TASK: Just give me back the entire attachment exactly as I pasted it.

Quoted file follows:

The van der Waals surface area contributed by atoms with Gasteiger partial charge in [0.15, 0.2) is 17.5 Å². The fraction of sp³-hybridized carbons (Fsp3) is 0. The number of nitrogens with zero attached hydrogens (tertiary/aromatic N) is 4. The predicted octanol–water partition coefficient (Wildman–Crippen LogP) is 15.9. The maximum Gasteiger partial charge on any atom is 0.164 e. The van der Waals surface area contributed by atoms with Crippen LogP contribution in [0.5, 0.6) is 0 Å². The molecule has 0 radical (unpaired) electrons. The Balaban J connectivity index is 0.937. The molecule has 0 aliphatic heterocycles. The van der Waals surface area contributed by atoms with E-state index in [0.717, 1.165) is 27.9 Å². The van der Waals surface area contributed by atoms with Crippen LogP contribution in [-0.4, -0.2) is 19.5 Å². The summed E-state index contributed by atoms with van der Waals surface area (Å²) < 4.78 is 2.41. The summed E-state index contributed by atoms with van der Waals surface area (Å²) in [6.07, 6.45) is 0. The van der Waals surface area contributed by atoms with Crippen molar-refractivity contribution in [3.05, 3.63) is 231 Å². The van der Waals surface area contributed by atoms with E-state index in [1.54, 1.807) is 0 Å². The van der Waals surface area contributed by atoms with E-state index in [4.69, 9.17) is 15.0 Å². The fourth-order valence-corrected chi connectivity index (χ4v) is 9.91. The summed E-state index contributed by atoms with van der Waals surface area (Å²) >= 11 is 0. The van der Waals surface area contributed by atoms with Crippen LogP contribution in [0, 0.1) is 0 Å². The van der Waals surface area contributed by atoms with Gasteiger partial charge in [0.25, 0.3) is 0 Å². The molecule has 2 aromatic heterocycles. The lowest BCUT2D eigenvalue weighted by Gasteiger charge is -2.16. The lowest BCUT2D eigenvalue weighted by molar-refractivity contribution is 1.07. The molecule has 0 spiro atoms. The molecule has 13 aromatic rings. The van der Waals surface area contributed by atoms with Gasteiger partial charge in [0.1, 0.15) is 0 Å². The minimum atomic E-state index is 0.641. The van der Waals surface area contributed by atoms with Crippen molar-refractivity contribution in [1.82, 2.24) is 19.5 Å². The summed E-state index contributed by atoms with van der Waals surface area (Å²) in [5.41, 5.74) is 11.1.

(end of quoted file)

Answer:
The van der Waals surface area contributed by atoms with Gasteiger partial charge in [0.15, 0.2) is 17.5 Å². The fraction of sp³-hybridized carbons (Fsp3) is 0. The number of nitrogens with zero attached hydrogens (tertiary/aromatic N) is 4. The predicted octanol–water partition coefficient (Wildman–Crippen LogP) is 15.9. The maximum Gasteiger partial charge on any atom is 0.164 e. The van der Waals surface area contributed by atoms with Crippen LogP contribution in [0.5, 0.6) is 0 Å². The molecule has 0 radical (unpaired) electrons. The Balaban J connectivity index is 0.937. The molecule has 0 aliphatic heterocycles. The van der Waals surface area contributed by atoms with E-state index in [0.717, 1.165) is 27.9 Å². The van der Waals surface area contributed by atoms with Crippen LogP contribution in [-0.4, -0.2) is 19.5 Å². The summed E-state index contributed by atoms with van der Waals surface area (Å²) < 4.78 is 2.41. The summed E-state index contributed by atoms with van der Waals surface area (Å²) in [6.07, 6.45) is 0. The van der Waals surface area contributed by atoms with Crippen molar-refractivity contribution in [3.05, 3.63) is 231 Å². The van der Waals surface area contributed by atoms with E-state index in [1.54, 1.807) is 0 Å². The van der Waals surface area contributed by atoms with E-state index in [4.69, 9.17) is 15.0 Å². The fourth-order valence-corrected chi connectivity index (χ4v) is 9.91. The summed E-state index contributed by atoms with van der Waals surface area (Å²) >= 11 is 0. The van der Waals surface area contributed by atoms with Crippen LogP contribution in [0, 0.1) is 0 Å². The van der Waals surface area contributed by atoms with Gasteiger partial charge in [0.25, 0.3) is 0 Å². The molecule has 2 aromatic heterocycles. The lowest BCUT2D eigenvalue weighted by Gasteiger charge is -2.16. The lowest BCUT2D eigenvalue weighted by molar-refractivity contribution is 1.07. The molecule has 0 spiro atoms. The molecule has 13 aromatic rings. The van der Waals surface area contributed by atoms with Gasteiger partial charge in [0.1, 0.15) is 0 Å². The minimum atomic E-state index is 0.641. The van der Waals surface area contributed by atoms with Crippen molar-refractivity contribution in [1.82, 2.24) is 19.5 Å². The summed E-state index contributed by atoms with van der Waals surface area (Å²) in [5.41, 5.74) is 11.1.